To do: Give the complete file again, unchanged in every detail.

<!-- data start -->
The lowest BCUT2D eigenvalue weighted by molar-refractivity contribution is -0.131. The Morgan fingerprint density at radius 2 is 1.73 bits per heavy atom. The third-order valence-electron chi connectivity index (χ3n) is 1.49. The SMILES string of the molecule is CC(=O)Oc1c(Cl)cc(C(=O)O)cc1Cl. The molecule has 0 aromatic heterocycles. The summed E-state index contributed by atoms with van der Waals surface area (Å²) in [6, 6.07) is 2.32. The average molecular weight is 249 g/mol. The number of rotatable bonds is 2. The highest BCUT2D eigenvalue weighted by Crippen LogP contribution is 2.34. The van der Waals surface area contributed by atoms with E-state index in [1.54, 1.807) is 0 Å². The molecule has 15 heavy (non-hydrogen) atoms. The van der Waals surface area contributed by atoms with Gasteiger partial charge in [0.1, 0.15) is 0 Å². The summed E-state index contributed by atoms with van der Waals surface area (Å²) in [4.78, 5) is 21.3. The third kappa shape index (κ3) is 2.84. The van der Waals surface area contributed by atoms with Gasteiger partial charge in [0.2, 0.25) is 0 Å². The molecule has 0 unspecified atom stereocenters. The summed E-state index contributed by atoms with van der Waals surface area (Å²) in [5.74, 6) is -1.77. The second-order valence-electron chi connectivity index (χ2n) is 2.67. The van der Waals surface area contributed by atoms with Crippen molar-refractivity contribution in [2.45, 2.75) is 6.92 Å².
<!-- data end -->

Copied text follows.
The lowest BCUT2D eigenvalue weighted by molar-refractivity contribution is -0.131. The Morgan fingerprint density at radius 2 is 1.73 bits per heavy atom. The third-order valence-electron chi connectivity index (χ3n) is 1.49. The SMILES string of the molecule is CC(=O)Oc1c(Cl)cc(C(=O)O)cc1Cl. The molecule has 0 aromatic heterocycles. The summed E-state index contributed by atoms with van der Waals surface area (Å²) in [6, 6.07) is 2.32. The average molecular weight is 249 g/mol. The number of rotatable bonds is 2. The highest BCUT2D eigenvalue weighted by Crippen LogP contribution is 2.34. The van der Waals surface area contributed by atoms with E-state index in [1.54, 1.807) is 0 Å². The molecule has 15 heavy (non-hydrogen) atoms. The van der Waals surface area contributed by atoms with Gasteiger partial charge in [0.1, 0.15) is 0 Å². The summed E-state index contributed by atoms with van der Waals surface area (Å²) in [4.78, 5) is 21.3. The third kappa shape index (κ3) is 2.84. The van der Waals surface area contributed by atoms with Gasteiger partial charge in [0.2, 0.25) is 0 Å². The molecule has 0 unspecified atom stereocenters. The summed E-state index contributed by atoms with van der Waals surface area (Å²) in [5.74, 6) is -1.77. The second-order valence-electron chi connectivity index (χ2n) is 2.67. The van der Waals surface area contributed by atoms with Crippen molar-refractivity contribution in [2.45, 2.75) is 6.92 Å².